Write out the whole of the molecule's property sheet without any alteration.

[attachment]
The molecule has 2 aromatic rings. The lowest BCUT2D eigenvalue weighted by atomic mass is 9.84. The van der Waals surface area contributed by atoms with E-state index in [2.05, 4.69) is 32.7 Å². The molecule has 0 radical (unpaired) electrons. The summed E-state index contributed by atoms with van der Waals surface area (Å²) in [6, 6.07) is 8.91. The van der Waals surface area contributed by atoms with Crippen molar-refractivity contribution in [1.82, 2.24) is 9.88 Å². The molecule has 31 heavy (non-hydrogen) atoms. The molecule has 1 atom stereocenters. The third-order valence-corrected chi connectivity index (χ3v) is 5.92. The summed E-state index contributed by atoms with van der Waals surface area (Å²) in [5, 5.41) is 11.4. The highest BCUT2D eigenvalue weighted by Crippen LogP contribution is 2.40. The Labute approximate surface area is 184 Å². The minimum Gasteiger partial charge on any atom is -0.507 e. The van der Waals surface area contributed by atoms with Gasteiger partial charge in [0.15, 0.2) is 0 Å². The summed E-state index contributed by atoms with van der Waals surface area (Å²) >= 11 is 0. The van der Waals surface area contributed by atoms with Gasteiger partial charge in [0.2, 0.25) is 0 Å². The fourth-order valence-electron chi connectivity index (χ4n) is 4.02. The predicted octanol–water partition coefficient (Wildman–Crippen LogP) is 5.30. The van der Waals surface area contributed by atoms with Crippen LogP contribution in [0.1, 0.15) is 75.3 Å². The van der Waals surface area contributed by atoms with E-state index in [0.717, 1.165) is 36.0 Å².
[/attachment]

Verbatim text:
The molecule has 2 aromatic rings. The lowest BCUT2D eigenvalue weighted by atomic mass is 9.84. The van der Waals surface area contributed by atoms with E-state index in [2.05, 4.69) is 32.7 Å². The molecule has 0 radical (unpaired) electrons. The summed E-state index contributed by atoms with van der Waals surface area (Å²) in [6, 6.07) is 8.91. The van der Waals surface area contributed by atoms with Crippen molar-refractivity contribution in [1.82, 2.24) is 9.88 Å². The molecule has 31 heavy (non-hydrogen) atoms. The molecule has 1 atom stereocenters. The third-order valence-corrected chi connectivity index (χ3v) is 5.92. The summed E-state index contributed by atoms with van der Waals surface area (Å²) in [5, 5.41) is 11.4. The highest BCUT2D eigenvalue weighted by Crippen LogP contribution is 2.40. The Labute approximate surface area is 184 Å². The minimum Gasteiger partial charge on any atom is -0.507 e. The van der Waals surface area contributed by atoms with Gasteiger partial charge in [0.15, 0.2) is 0 Å². The summed E-state index contributed by atoms with van der Waals surface area (Å²) >= 11 is 0. The van der Waals surface area contributed by atoms with Gasteiger partial charge in [0.2, 0.25) is 0 Å². The fourth-order valence-electron chi connectivity index (χ4n) is 4.02. The predicted octanol–water partition coefficient (Wildman–Crippen LogP) is 5.30. The van der Waals surface area contributed by atoms with Crippen LogP contribution in [0.1, 0.15) is 75.3 Å². The van der Waals surface area contributed by atoms with E-state index in [0.717, 1.165) is 36.0 Å².